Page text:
We prepared ourselves, donning our swimming gear. The water was wonderfully blue and inviting. Unbelievably, it was 24 degrees. Despite the fact that we were in Oman, it was still February and the idea that we could swim non-wetsuit seemed outrageous. Surely this was all a joke?
It wasn’t. We dived in, some more gracefully than others, and were all pleasantly surprised to find the water extremely agreeable. The morning swim was to be a coastal affair – we were asked to keep the coast on our left and swim until lunch. For someone used to following ‘the black line’ these were marvelously liberating instructions.
However, Holly and I were still a little worried about keeping up with all these International Swimmers and Jedi Swim Masters. Wouldn’t we just get left behind and drown?
Happily, SwimTrek had thought of this as well. We had all been separated into separate groups based on speed, given shiny swim hats and a safety boat for each group. Each boat carried enough supplies to sink a small ship (but not, crucially, itself) and was to monitor all our progress to ensure we didn’t fall behind and drown. Splendid!
The swim itself was remarkably relaxed. That first morning we swam around 4km, which was pretty much my longest ever swim, but the distance passed as easily as Ricky’s lubed up hand had done earlier that morning. The scenery was incredible and each breath was an incredible vista as we slowly made out way down the coast of the fjord. The underwater views were equally stunning and we swam over coral and a whole host of other marine wildlife.
Lunchtime came quickly and we reboarded our boat. A speedboat had been sent back to the hotel slightly before we finished and had brought back a hot lunch for us all. There was a huge amount, but we all ate ravenously. After we were full, the boat chugged slowly to our second swim start, allowing us time to digest our food. Some read, some slept, others chatted comfortably, all the while drifting through this unspoiled and rugged landscape. It was a truly charming way to pass the time.
The afternoon was to be a shorter swim, but this time would include a crossing. This meant we had to swim as a close-knit group so the boat could man mark us all, and stop any other boats in the fjord mistakenly running us over. Marvellous. We stuck together like limpets and swam with gusto across the fjord. Our guide navigated us across with no issues. We had a peek down to the end of the inlet that we had just swam across to see one of the local villages, but were told we could go no closer. The locals apparently don’t like Westerners nosing around their villages too much.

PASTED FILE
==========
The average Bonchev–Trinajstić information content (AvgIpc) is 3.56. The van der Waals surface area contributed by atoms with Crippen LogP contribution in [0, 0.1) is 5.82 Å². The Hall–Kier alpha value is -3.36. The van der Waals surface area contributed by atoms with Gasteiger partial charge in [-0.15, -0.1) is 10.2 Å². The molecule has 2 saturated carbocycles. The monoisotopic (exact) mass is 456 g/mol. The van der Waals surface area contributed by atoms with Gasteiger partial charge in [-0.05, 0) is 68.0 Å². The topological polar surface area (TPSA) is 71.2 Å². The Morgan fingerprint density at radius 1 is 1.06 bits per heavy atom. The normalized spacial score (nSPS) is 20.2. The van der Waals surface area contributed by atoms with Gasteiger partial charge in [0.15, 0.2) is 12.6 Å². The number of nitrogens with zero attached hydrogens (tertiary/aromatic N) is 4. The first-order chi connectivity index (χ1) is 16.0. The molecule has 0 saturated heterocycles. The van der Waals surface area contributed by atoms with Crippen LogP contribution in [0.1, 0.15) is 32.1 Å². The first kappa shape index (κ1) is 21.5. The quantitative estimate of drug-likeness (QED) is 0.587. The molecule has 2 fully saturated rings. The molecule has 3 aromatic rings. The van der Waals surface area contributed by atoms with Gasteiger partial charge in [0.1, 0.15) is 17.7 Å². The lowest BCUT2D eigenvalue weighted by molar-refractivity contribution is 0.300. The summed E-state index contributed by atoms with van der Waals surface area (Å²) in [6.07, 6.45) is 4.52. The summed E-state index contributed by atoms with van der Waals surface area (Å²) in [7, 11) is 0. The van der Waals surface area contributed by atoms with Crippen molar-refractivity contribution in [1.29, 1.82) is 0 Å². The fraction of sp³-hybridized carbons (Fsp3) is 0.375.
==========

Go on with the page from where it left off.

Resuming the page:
We reboarded the boat and began our trip back to the hotel. An extremely successful day 1!
Days 2-4 passed in similar fashion. I will refrain from describing them in detail in order to keep this dissertation to a minimum (well done on making it this far). Some highlights (and lowlights) from them include:
- Having the police called on us by some locals scared we were going to steal their fishing nets. The police turned up with full attack boat and deck mounted machine gun, slightly more firepower than the situation demanded we felt, but once the situation was explained they left in peace.
- Swimming through the biggest swarm of jellyfish I have ever seen. They were completely harmless but the situation was extremely eerie and a few people got out and sat on the boat for a few minutes until we had passed.
- Swimming to Telegraph Island, an island upon which a telegraph station had been built in colonial times and was the origin of the phrase, ‘going round the bend’ – a reference to the extreme heat in the summer making British officers desperate to return to civilization.
- The dolphins that met us every morning as we sailed into the fjord.
Sadly the holiday came to an end far too quickly. We had had a magnificent time, and were lucky to have such an amazing group of people to swim with. Both Holly and I are extremely keen to do another SwimTrek holiday at some point.
SwimTrek had arranged a transfer bus for us all to get back to Dubai, where everyone left. Holly and I spent a blow out day and night in the Atlantis, The Palm, where we had a great day at the water park. I made a shameless (but successful – haha!) attempt to KOM a section of the palm and we saw the Burj Khalifa, before flying home at the unholy time of 0235 in the morning. Our brief foray for some winter sun was over, and we arrived back to London, where it was snowing. Of course.
Remaining Strava links
Day 2 Afternoon (pre-police)
Day 2 Afternoon (post-police)